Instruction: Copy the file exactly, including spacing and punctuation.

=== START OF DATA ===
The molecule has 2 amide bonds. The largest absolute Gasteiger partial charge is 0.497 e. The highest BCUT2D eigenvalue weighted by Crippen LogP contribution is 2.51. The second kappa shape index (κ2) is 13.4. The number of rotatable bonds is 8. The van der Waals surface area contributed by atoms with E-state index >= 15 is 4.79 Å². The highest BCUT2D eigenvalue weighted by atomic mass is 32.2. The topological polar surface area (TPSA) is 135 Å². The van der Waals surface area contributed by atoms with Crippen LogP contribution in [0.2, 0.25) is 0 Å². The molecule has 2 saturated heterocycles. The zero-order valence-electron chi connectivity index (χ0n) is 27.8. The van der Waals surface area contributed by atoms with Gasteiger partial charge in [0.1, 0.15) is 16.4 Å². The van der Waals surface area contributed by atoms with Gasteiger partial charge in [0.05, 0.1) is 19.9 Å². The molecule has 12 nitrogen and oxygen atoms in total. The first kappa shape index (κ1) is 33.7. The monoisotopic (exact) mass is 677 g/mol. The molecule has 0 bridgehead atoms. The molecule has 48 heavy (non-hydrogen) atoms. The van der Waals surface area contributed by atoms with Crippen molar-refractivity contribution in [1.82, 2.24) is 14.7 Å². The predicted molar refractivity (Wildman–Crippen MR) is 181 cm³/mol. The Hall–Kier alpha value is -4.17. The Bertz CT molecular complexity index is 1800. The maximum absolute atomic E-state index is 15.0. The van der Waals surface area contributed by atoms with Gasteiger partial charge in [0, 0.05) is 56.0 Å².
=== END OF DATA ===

The molecule has 2 amide bonds. The largest absolute Gasteiger partial charge is 0.497 e. The highest BCUT2D eigenvalue weighted by Crippen LogP contribution is 2.51. The second kappa shape index (κ2) is 13.4. The number of rotatable bonds is 8. The van der Waals surface area contributed by atoms with E-state index >= 15 is 4.79 Å². The highest BCUT2D eigenvalue weighted by atomic mass is 32.2. The topological polar surface area (TPSA) is 135 Å². The van der Waals surface area contributed by atoms with Crippen LogP contribution in [0.2, 0.25) is 0 Å². The molecule has 2 saturated heterocycles. The zero-order valence-electron chi connectivity index (χ0n) is 27.8. The van der Waals surface area contributed by atoms with Gasteiger partial charge in [0.1, 0.15) is 16.4 Å². The van der Waals surface area contributed by atoms with Gasteiger partial charge in [0.05, 0.1) is 19.9 Å². The molecule has 12 nitrogen and oxygen atoms in total. The first kappa shape index (κ1) is 33.7. The monoisotopic (exact) mass is 677 g/mol. The molecule has 0 bridgehead atoms. The molecule has 48 heavy (non-hydrogen) atoms. The van der Waals surface area contributed by atoms with Crippen molar-refractivity contribution in [1.82, 2.24) is 14.7 Å². The predicted molar refractivity (Wildman–Crippen MR) is 181 cm³/mol. The Hall–Kier alpha value is -4.17. The Bertz CT molecular complexity index is 1800. The maximum absolute atomic E-state index is 15.0. The van der Waals surface area contributed by atoms with Gasteiger partial charge in [0, 0.05) is 56.0 Å².